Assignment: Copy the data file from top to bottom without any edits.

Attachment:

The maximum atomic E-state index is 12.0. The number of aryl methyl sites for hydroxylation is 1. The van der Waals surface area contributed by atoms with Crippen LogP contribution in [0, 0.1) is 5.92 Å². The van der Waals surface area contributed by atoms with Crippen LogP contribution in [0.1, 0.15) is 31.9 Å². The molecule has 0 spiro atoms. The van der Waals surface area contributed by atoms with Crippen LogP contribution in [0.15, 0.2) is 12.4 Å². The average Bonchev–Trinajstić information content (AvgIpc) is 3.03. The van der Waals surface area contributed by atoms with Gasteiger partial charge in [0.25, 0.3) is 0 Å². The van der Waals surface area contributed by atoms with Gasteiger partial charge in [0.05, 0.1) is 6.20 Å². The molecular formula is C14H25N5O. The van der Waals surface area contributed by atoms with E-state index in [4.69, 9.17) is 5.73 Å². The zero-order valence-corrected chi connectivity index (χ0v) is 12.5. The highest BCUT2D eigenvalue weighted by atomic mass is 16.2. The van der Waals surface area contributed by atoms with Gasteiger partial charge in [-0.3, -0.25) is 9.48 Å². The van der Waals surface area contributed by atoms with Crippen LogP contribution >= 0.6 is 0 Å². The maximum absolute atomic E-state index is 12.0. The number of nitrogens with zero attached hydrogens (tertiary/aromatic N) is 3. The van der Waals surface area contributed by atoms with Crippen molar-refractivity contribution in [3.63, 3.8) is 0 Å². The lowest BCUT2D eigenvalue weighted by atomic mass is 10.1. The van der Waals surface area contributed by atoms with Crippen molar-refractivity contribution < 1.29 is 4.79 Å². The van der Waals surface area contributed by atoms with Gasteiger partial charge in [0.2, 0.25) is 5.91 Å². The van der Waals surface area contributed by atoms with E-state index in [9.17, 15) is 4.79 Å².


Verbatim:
The maximum atomic E-state index is 12.0. The number of aryl methyl sites for hydroxylation is 1. The van der Waals surface area contributed by atoms with Crippen LogP contribution in [0, 0.1) is 5.92 Å². The van der Waals surface area contributed by atoms with Crippen LogP contribution in [0.1, 0.15) is 31.9 Å². The molecule has 0 spiro atoms. The van der Waals surface area contributed by atoms with Crippen LogP contribution in [0.15, 0.2) is 12.4 Å². The average Bonchev–Trinajstić information content (AvgIpc) is 3.03. The van der Waals surface area contributed by atoms with Gasteiger partial charge in [0.25, 0.3) is 0 Å². The van der Waals surface area contributed by atoms with Gasteiger partial charge in [0.05, 0.1) is 6.20 Å². The molecular formula is C14H25N5O. The van der Waals surface area contributed by atoms with E-state index in [4.69, 9.17) is 5.73 Å². The zero-order valence-corrected chi connectivity index (χ0v) is 12.5. The highest BCUT2D eigenvalue weighted by atomic mass is 16.2. The van der Waals surface area contributed by atoms with Gasteiger partial charge in [-0.3, -0.25) is 9.48 Å². The van der Waals surface area contributed by atoms with Crippen LogP contribution >= 0.6 is 0 Å². The maximum absolute atomic E-state index is 12.0. The number of nitrogens with zero attached hydrogens (tertiary/aromatic N) is 3. The van der Waals surface area contributed by atoms with Crippen molar-refractivity contribution in [3.63, 3.8) is 0 Å². The lowest BCUT2D eigenvalue weighted by atomic mass is 10.1. The van der Waals surface area contributed by atoms with Crippen molar-refractivity contribution < 1.29 is 4.79 Å². The van der Waals surface area contributed by atoms with Gasteiger partial charge in [0.2, 0.25) is 5.91 Å². The van der Waals surface area contributed by atoms with E-state index in [9.17, 15) is 4.79 Å².